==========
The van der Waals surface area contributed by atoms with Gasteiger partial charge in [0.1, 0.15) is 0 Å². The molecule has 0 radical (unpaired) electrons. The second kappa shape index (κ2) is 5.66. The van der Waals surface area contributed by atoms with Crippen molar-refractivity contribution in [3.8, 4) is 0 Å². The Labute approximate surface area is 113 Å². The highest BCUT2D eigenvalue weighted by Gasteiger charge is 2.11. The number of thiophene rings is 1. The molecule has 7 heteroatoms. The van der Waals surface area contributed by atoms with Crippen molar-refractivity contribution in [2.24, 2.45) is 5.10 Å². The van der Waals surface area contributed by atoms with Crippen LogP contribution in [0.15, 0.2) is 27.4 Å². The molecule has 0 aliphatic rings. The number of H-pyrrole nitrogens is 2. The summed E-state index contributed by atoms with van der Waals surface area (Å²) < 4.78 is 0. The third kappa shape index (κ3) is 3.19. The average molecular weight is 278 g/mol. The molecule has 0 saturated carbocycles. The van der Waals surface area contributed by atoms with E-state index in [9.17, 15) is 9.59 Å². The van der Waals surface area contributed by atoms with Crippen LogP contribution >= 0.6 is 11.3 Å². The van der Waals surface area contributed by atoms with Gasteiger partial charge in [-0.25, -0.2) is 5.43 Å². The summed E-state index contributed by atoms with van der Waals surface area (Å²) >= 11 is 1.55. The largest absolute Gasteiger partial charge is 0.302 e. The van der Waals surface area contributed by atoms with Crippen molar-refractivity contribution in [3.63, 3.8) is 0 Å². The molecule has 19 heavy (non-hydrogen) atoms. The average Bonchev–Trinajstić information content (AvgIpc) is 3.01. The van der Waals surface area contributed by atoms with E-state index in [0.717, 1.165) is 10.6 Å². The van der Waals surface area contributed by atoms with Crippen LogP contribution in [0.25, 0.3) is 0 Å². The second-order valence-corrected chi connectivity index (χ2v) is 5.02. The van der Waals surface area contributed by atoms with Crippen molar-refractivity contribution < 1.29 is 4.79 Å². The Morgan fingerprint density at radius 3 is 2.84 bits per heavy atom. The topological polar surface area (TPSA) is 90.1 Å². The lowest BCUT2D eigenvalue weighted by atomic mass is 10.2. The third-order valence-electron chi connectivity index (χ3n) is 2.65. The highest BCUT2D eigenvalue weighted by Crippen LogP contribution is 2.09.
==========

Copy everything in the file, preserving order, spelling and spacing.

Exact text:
The van der Waals surface area contributed by atoms with Gasteiger partial charge in [0.1, 0.15) is 0 Å². The molecule has 0 radical (unpaired) electrons. The second kappa shape index (κ2) is 5.66. The van der Waals surface area contributed by atoms with Crippen molar-refractivity contribution in [3.8, 4) is 0 Å². The Labute approximate surface area is 113 Å². The highest BCUT2D eigenvalue weighted by Gasteiger charge is 2.11. The number of thiophene rings is 1. The molecule has 7 heteroatoms. The van der Waals surface area contributed by atoms with Crippen molar-refractivity contribution in [2.24, 2.45) is 5.10 Å². The van der Waals surface area contributed by atoms with Crippen LogP contribution in [0.15, 0.2) is 27.4 Å². The molecule has 0 aliphatic rings. The number of H-pyrrole nitrogens is 2. The summed E-state index contributed by atoms with van der Waals surface area (Å²) < 4.78 is 0. The third kappa shape index (κ3) is 3.19. The average molecular weight is 278 g/mol. The molecule has 0 saturated carbocycles. The van der Waals surface area contributed by atoms with E-state index in [9.17, 15) is 9.59 Å². The van der Waals surface area contributed by atoms with Crippen LogP contribution >= 0.6 is 11.3 Å². The van der Waals surface area contributed by atoms with Gasteiger partial charge in [-0.25, -0.2) is 5.43 Å². The summed E-state index contributed by atoms with van der Waals surface area (Å²) >= 11 is 1.55. The largest absolute Gasteiger partial charge is 0.302 e. The van der Waals surface area contributed by atoms with Crippen molar-refractivity contribution in [3.63, 3.8) is 0 Å². The molecule has 19 heavy (non-hydrogen) atoms. The average Bonchev–Trinajstić information content (AvgIpc) is 3.01. The van der Waals surface area contributed by atoms with E-state index in [0.717, 1.165) is 10.6 Å². The van der Waals surface area contributed by atoms with Crippen LogP contribution in [0.25, 0.3) is 0 Å². The second-order valence-corrected chi connectivity index (χ2v) is 5.02. The van der Waals surface area contributed by atoms with Crippen molar-refractivity contribution < 1.29 is 4.79 Å². The Morgan fingerprint density at radius 3 is 2.84 bits per heavy atom. The topological polar surface area (TPSA) is 90.1 Å². The lowest BCUT2D eigenvalue weighted by atomic mass is 10.2. The third-order valence-electron chi connectivity index (χ3n) is 2.65. The highest BCUT2D eigenvalue weighted by Crippen LogP contribution is 2.09.